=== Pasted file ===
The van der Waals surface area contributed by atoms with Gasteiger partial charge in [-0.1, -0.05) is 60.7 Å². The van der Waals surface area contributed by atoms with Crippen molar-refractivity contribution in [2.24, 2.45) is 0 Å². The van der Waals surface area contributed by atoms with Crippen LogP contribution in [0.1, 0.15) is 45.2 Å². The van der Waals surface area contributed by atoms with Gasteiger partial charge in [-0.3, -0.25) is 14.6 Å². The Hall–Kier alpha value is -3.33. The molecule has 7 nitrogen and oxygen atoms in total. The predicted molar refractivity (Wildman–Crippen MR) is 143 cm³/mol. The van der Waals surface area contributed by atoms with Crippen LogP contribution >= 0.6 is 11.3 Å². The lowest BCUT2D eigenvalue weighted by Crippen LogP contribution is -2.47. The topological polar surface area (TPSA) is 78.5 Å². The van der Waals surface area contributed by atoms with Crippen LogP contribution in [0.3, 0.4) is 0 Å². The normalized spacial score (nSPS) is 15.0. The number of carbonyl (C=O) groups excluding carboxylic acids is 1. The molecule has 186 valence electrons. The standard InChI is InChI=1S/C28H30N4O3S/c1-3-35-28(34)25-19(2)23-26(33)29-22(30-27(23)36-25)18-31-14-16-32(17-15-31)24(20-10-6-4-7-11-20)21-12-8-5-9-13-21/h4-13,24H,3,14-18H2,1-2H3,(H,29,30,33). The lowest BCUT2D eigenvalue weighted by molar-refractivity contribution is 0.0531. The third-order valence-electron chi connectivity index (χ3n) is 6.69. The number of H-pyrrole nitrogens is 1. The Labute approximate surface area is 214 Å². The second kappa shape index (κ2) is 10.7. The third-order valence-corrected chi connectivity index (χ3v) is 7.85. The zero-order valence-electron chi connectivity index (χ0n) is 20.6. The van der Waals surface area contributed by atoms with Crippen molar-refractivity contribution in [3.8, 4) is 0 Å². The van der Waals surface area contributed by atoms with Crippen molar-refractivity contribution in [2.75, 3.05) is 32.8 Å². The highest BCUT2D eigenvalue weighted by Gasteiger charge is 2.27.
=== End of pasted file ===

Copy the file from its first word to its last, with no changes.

The van der Waals surface area contributed by atoms with Gasteiger partial charge in [-0.1, -0.05) is 60.7 Å². The van der Waals surface area contributed by atoms with Crippen molar-refractivity contribution in [2.24, 2.45) is 0 Å². The van der Waals surface area contributed by atoms with Crippen LogP contribution in [0.1, 0.15) is 45.2 Å². The van der Waals surface area contributed by atoms with Gasteiger partial charge in [-0.3, -0.25) is 14.6 Å². The Hall–Kier alpha value is -3.33. The molecule has 7 nitrogen and oxygen atoms in total. The predicted molar refractivity (Wildman–Crippen MR) is 143 cm³/mol. The van der Waals surface area contributed by atoms with Crippen LogP contribution >= 0.6 is 11.3 Å². The lowest BCUT2D eigenvalue weighted by Crippen LogP contribution is -2.47. The topological polar surface area (TPSA) is 78.5 Å². The van der Waals surface area contributed by atoms with Crippen LogP contribution in [0.3, 0.4) is 0 Å². The normalized spacial score (nSPS) is 15.0. The number of carbonyl (C=O) groups excluding carboxylic acids is 1. The molecule has 186 valence electrons. The standard InChI is InChI=1S/C28H30N4O3S/c1-3-35-28(34)25-19(2)23-26(33)29-22(30-27(23)36-25)18-31-14-16-32(17-15-31)24(20-10-6-4-7-11-20)21-12-8-5-9-13-21/h4-13,24H,3,14-18H2,1-2H3,(H,29,30,33). The lowest BCUT2D eigenvalue weighted by molar-refractivity contribution is 0.0531. The third-order valence-electron chi connectivity index (χ3n) is 6.69. The number of H-pyrrole nitrogens is 1. The Labute approximate surface area is 214 Å². The second kappa shape index (κ2) is 10.7. The third-order valence-corrected chi connectivity index (χ3v) is 7.85. The zero-order valence-electron chi connectivity index (χ0n) is 20.6. The van der Waals surface area contributed by atoms with Crippen molar-refractivity contribution in [3.8, 4) is 0 Å². The van der Waals surface area contributed by atoms with Crippen molar-refractivity contribution in [2.75, 3.05) is 32.8 Å². The highest BCUT2D eigenvalue weighted by Gasteiger charge is 2.27.